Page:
Of course, Deepfakes constitute only one facet of the general misinformation spread. Others are for instance fake news, that are human-generated texts or fake text, that is text generated (synthesized) purely by AI. One year ago, OpenAI, published a powerful model named GPT-2 (Generative Pre-Trained model-2) which can generate text articles, namely fake text that are sufficiently convincing to be human ones. This release has given rise to concerns about potential misuse of the model and resulted in them releasing, at first instance, only a cut-down version of this model. These technological advances alongside the rising public concern about misinformation seem to make an impact on the media industry in the coming years.

However, it has to be noted that the technology behind Deepfakes can also be used for legitimate (commercial) purposes, such as dubbing foreign-language films. For example, Deep Video Portraits, a video editing technique that uses machine learning techniques to transfer head pose, facial expression and eye movement of the dubbing actor on to the target actor to accurately sync the lips and facial movements to the dubbing audio, could save time and reduce costs for the film industry.

Figure 2: Deepfakes generated from a single image can be used for educational or other legitimate purposes.


Natural Language Processing 

Media is all about communication, and language is a vital part of communication. Natural Language Processing (NLP) is the technological field that deals with machine processing (text reading, text generation etc.) and understanding of human (natural) language. Initially, NLP was handled by rule-based systems which used writing rules for grammar, sentence structure etc. Even though rule-based NLP has been an active research field for decades, it has also gained remarkable attention lately thanks to the advances in Deep Learning.

In recent years, researchers have been showing that techniques with confirmed value in computer vision, may be useful also in the field of NLP. For example, Transfer Learning, i.e. pre-training a neural network model on a known task and then performing fine-tuning using the trained neural network as the basis of a new purpose-specific model, has introduced major improvements in the performance of NLP. The recent introduction of language models such as GPT-2 and BERT, triggered even more interest and enabled noteworthy advancements in the performance of NLP related tasks. One of the most popular and widely used application of NLP is language translation (e.g. English, French). Online translation services improved dramatically by switching from old phrase-based statistical machine learning translation algorithms to deep learning-based ones. In parallel, the introduction of the Tensor Processing Unit (TPU) helped towards the superior, almost human-quality, translation system dream becoming true.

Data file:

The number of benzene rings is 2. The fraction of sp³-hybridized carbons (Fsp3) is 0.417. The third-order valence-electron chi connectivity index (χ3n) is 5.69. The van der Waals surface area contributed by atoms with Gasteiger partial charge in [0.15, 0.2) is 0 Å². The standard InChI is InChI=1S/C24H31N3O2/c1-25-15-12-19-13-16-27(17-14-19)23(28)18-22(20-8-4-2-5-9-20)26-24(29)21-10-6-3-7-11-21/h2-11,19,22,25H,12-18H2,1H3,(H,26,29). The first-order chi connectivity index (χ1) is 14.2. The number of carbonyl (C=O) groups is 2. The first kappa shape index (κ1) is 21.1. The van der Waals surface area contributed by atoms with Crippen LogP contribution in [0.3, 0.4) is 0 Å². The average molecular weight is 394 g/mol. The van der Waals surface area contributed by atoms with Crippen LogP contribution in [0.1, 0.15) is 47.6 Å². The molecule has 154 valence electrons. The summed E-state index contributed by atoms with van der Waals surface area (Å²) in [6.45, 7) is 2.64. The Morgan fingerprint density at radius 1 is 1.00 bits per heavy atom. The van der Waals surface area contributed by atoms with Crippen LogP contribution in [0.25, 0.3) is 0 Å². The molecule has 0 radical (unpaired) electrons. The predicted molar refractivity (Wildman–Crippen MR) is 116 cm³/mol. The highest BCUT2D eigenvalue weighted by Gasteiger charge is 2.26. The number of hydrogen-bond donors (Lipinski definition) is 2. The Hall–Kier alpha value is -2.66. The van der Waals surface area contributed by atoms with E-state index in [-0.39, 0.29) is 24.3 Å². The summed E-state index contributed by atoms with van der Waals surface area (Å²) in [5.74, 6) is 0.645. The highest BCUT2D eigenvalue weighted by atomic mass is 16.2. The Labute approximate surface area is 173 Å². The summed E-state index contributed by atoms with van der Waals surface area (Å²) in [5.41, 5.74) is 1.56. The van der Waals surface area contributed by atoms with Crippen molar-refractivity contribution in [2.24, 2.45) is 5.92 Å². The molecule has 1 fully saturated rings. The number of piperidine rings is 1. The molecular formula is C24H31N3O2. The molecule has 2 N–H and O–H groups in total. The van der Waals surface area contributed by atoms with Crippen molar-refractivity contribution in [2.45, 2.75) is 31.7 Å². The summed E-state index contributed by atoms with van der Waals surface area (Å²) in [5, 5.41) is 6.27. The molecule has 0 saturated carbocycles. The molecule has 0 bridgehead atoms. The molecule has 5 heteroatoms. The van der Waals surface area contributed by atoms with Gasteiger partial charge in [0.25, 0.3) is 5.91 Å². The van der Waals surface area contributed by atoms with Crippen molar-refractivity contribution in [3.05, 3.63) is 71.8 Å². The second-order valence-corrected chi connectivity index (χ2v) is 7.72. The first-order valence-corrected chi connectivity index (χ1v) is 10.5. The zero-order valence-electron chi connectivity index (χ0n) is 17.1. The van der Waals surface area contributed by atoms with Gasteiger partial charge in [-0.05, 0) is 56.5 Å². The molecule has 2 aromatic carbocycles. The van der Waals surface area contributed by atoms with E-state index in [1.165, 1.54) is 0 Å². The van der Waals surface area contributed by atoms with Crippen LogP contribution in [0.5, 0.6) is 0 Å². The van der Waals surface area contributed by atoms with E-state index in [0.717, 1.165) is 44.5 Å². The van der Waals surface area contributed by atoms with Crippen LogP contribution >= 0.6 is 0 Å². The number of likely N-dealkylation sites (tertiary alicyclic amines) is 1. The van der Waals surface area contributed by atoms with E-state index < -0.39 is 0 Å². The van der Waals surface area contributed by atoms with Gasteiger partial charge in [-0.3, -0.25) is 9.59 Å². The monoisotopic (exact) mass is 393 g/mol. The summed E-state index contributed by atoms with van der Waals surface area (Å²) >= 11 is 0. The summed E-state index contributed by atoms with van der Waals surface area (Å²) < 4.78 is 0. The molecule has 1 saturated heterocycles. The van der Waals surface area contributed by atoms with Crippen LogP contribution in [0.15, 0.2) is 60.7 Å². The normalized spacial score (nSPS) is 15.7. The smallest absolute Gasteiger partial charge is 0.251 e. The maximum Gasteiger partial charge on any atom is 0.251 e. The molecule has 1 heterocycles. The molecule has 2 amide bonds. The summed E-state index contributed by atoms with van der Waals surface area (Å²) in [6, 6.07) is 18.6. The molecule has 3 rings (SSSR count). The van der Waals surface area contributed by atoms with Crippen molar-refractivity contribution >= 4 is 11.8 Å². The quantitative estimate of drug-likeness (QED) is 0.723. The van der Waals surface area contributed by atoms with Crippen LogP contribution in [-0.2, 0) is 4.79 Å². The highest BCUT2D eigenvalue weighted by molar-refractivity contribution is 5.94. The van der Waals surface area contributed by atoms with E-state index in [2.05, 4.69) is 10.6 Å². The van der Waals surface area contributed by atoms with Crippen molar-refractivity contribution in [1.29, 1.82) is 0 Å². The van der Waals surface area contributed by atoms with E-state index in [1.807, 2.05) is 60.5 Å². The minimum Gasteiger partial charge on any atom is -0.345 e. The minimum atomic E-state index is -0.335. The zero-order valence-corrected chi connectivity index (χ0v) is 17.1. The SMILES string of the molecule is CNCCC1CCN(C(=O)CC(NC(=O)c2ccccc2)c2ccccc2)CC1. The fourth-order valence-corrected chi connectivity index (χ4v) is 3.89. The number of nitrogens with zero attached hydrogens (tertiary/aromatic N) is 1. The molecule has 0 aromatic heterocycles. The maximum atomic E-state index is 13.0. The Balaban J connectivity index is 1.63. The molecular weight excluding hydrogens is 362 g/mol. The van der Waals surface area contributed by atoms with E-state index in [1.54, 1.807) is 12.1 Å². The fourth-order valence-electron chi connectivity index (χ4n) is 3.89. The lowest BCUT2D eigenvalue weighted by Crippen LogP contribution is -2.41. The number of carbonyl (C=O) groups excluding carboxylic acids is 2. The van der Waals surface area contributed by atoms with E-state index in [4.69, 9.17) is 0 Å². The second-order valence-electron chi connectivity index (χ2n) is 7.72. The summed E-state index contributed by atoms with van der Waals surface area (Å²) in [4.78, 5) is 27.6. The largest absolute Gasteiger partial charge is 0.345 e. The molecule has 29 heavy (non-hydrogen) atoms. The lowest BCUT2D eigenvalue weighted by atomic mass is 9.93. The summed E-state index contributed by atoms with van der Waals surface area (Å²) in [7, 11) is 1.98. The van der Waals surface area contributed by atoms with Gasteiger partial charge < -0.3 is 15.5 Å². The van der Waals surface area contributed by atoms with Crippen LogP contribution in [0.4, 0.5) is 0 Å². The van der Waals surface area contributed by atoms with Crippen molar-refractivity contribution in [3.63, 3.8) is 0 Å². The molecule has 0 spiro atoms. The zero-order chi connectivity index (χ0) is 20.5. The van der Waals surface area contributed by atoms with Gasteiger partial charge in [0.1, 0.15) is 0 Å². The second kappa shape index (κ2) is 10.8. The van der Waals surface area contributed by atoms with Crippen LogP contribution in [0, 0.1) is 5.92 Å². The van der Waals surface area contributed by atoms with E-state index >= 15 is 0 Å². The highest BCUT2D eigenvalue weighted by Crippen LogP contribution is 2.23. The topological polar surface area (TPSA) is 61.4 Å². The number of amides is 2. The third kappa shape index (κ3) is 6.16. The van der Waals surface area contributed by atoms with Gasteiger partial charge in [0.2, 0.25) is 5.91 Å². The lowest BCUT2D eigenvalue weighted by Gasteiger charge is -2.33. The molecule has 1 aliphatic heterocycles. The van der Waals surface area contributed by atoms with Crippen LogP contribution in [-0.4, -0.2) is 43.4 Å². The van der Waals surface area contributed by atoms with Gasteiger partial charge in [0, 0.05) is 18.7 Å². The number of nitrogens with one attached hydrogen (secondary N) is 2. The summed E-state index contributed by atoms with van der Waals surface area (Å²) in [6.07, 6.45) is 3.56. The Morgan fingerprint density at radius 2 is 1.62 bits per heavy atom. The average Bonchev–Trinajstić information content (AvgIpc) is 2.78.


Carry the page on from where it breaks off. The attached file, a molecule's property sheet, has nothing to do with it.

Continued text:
In addition to translation tasks, NLP tasks include language identification, text summarization, natural language generation (convert information into readable language), natural language understanding (machine reading comprehension) and speech recognition among many others. Each NLP task may find applications in multiple fields in the media sector. Automatic subtitle creation (speech-to-text) used for accessibility purposes as well as archiving, automatically producing content, which is not based on a specific template, hate speech detection in user generated content, virtual assistants for customer service are just a few examples. Special language cases, such as spoken local dialects, are also important cases that can be supported by automatic speech recognition tools.

As expected, the rapid advances in NLP currently concern mainly the English language. The German speaking journalistic community faces currently the challenge to transpose and implement these advances to German. One of the major challenges towards this is creating appropriate datasets for training of the learning algorithms, especially in special cases such as the case of local dialects.

Open source Intelligence